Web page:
Water planning enters final phase - Residents volunteer to participate in watershed planning to balance water needs of fish with needs of people

By John Hanron
Methow Valley News


Methow Valley, WA - Four years ago last month, 60 people gathered in the Methow Valley Senior Center to hear about the formation of a new watershed planning unit required by the state.

They were skeptical. Many of them had been involved in two previous planning efforts, only to see the printed culmination of their efforts relegated to a dusty shelf in Olympia.

Amidst warnings that they would not tolerate wasting their time and energy, nearly three dozen residents volunteered to participate in the Methow Basin Planning Unit, representing eight sub-basins and 14 special interest groups. They would face the daunting task of coming up with a plan for the Methow watershed that balances the water needs of threatened and endangered fish with the water needs of a growing population of people.

For four years, various combinations of volunteers deliberated an average of four to six hours a week over the conference table, dealing with mind-numbing data and the touchy subject of water rights.

Last month, with the approval of funding by Okanogan County, the planning effort entered Phase III, the creation of a written plan. A contract has been signed with Golder Associates, an environmental engineering consulting firm, to produce the final report based on information gathered in the last four years.

"This was four years of struggle," said two-time planning unit chair Dick Ewing. "Not only were the issues controversial and we had to learn to talk about them with each other, we had NMFS [National Marine Fisheries Service] out here doing enforcement and creating more issues."

Ewing last week resigned his chair on the basin planning unit to take a temporary paid position as facilitator for the plan-writing phase. He will be acting as a liaison between Golder, which is writing the plan, and the planning unit, which is directing the formulation of the plan.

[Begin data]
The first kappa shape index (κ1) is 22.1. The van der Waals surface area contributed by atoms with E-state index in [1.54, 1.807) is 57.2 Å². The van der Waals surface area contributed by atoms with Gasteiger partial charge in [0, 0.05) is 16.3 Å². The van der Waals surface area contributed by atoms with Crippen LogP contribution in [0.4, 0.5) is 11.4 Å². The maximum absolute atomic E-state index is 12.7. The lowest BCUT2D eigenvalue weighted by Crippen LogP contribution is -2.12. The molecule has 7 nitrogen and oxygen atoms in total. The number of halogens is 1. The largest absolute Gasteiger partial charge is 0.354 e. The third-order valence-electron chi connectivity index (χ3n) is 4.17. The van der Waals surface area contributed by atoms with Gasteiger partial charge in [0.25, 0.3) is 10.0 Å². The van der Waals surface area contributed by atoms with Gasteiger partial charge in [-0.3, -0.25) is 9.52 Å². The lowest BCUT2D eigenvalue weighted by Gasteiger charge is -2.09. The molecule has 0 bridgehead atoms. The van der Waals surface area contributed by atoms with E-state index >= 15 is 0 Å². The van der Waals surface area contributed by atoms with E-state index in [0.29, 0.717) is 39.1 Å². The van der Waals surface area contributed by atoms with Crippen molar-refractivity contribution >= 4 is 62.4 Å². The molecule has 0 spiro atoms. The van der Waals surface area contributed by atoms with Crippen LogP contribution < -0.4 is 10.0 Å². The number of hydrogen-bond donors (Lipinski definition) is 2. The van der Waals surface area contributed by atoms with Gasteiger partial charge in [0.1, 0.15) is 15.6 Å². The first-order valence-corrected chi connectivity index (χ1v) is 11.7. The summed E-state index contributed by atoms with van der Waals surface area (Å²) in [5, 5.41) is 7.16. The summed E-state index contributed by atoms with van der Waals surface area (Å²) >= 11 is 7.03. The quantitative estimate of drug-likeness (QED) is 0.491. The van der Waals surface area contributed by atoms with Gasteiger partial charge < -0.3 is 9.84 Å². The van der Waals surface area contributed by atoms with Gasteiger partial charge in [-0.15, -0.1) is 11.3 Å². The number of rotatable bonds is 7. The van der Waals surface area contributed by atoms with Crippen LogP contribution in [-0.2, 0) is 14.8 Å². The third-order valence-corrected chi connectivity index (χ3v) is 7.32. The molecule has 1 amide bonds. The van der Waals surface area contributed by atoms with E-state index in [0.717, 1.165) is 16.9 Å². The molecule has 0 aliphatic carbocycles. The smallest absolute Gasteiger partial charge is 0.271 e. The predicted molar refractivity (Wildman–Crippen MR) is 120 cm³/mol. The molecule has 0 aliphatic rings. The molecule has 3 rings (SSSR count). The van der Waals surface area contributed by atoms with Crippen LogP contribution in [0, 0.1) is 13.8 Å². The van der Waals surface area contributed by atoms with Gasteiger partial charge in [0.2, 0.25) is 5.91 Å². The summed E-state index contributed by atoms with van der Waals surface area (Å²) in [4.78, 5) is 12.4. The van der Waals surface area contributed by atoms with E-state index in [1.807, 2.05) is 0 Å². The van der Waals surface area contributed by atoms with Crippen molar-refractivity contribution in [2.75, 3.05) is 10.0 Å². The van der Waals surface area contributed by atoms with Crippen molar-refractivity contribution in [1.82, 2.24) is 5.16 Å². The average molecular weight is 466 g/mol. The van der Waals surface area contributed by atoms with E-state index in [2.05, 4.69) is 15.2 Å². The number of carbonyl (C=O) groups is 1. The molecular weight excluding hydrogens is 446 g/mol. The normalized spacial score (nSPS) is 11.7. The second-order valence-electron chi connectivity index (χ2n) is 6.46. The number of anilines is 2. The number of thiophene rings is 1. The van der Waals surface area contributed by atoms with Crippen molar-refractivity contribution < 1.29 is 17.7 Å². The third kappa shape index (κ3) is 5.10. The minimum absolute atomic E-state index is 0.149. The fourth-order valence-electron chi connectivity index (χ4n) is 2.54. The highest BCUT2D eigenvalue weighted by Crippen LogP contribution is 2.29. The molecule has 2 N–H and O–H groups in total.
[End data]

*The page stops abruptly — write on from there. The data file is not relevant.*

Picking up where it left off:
A relatively short timeline puts the final product in the hands of county commissioners for consideration next October. Between now and then, the planning unit will meet weekly and will involve the public on a more intensive basis through the publication of fact sheets about watershed planning, press releases about work session progress. All meetings are–and have been–open to the public. A draft copy of the plan is expected in late July for public comment.

"It’ll give the public the opportunity to get engaged and come to some of the meetings if those issues are important to them," Ewing said.

Although, Ewing said, about 12 planning unit members have been regularly involved during the past four years, an effort will be made to get input from some of the special interest groups that have not been active in the process.

Once the plan is finalized, it goes to the Okanogan County Commission for approval.

Some specific issues raised by the planning unit include an assessment of actual water use versus the amount in registered water rights claims, a review of sub-basin closures, water storage, an assessment of future population water needs, a look at forest management practices in the watershed, water for municipalities and water for agricultural use.

The planning unit will also be incorporating information from new studies to examine the relationship of earthen irrigation canals to groundwater recharge, and will look at options for water availability during drought years.

The county has appropriated $165,000 for Phase III of the plan through the end of the fiscal year, and is expected to authorize another $85,500 to complete the process in the next fiscal year, which starts in July.

The planning unit meets every Wednesday at 6 p.m. in the Forest Service conference room in Twisp.


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